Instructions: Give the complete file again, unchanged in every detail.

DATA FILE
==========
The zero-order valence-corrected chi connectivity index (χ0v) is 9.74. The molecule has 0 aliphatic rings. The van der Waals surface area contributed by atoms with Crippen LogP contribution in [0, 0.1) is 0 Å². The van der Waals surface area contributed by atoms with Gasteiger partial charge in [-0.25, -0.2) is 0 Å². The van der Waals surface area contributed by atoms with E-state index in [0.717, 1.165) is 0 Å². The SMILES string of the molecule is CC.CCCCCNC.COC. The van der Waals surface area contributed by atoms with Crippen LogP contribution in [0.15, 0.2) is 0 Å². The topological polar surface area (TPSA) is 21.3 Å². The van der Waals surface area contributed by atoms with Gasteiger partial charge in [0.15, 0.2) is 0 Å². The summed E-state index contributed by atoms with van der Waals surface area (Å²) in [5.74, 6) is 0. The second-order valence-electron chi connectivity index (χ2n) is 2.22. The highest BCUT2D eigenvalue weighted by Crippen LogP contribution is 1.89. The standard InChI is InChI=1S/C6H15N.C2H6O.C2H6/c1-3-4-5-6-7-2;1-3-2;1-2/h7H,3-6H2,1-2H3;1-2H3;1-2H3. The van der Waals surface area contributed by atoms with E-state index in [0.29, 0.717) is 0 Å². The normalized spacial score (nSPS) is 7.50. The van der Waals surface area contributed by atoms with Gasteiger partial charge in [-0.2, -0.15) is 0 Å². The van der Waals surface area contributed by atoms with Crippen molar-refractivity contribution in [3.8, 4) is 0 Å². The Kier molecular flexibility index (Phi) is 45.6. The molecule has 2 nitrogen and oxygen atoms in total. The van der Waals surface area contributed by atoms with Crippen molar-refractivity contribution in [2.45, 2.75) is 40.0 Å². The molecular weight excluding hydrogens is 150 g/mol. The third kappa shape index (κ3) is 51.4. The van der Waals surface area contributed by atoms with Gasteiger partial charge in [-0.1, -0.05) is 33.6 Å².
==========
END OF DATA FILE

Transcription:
The zero-order valence-corrected chi connectivity index (χ0v) is 9.74. The molecule has 0 aliphatic rings. The van der Waals surface area contributed by atoms with Crippen LogP contribution in [0, 0.1) is 0 Å². The van der Waals surface area contributed by atoms with Gasteiger partial charge in [-0.25, -0.2) is 0 Å². The van der Waals surface area contributed by atoms with E-state index in [0.717, 1.165) is 0 Å². The SMILES string of the molecule is CC.CCCCCNC.COC. The van der Waals surface area contributed by atoms with Crippen LogP contribution in [0.15, 0.2) is 0 Å². The topological polar surface area (TPSA) is 21.3 Å². The van der Waals surface area contributed by atoms with Gasteiger partial charge in [0.15, 0.2) is 0 Å². The summed E-state index contributed by atoms with van der Waals surface area (Å²) in [5.74, 6) is 0. The second-order valence-electron chi connectivity index (χ2n) is 2.22. The highest BCUT2D eigenvalue weighted by Crippen LogP contribution is 1.89. The standard InChI is InChI=1S/C6H15N.C2H6O.C2H6/c1-3-4-5-6-7-2;1-3-2;1-2/h7H,3-6H2,1-2H3;1-2H3;1-2H3. The van der Waals surface area contributed by atoms with E-state index in [0.29, 0.717) is 0 Å². The normalized spacial score (nSPS) is 7.50. The van der Waals surface area contributed by atoms with Gasteiger partial charge in [-0.2, -0.15) is 0 Å². The van der Waals surface area contributed by atoms with Crippen molar-refractivity contribution in [3.8, 4) is 0 Å². The Kier molecular flexibility index (Phi) is 45.6. The molecule has 2 nitrogen and oxygen atoms in total. The van der Waals surface area contributed by atoms with Crippen molar-refractivity contribution in [2.45, 2.75) is 40.0 Å². The molecular weight excluding hydrogens is 150 g/mol. The third kappa shape index (κ3) is 51.4. The van der Waals surface area contributed by atoms with Gasteiger partial charge in [-0.1, -0.05) is 33.6 Å².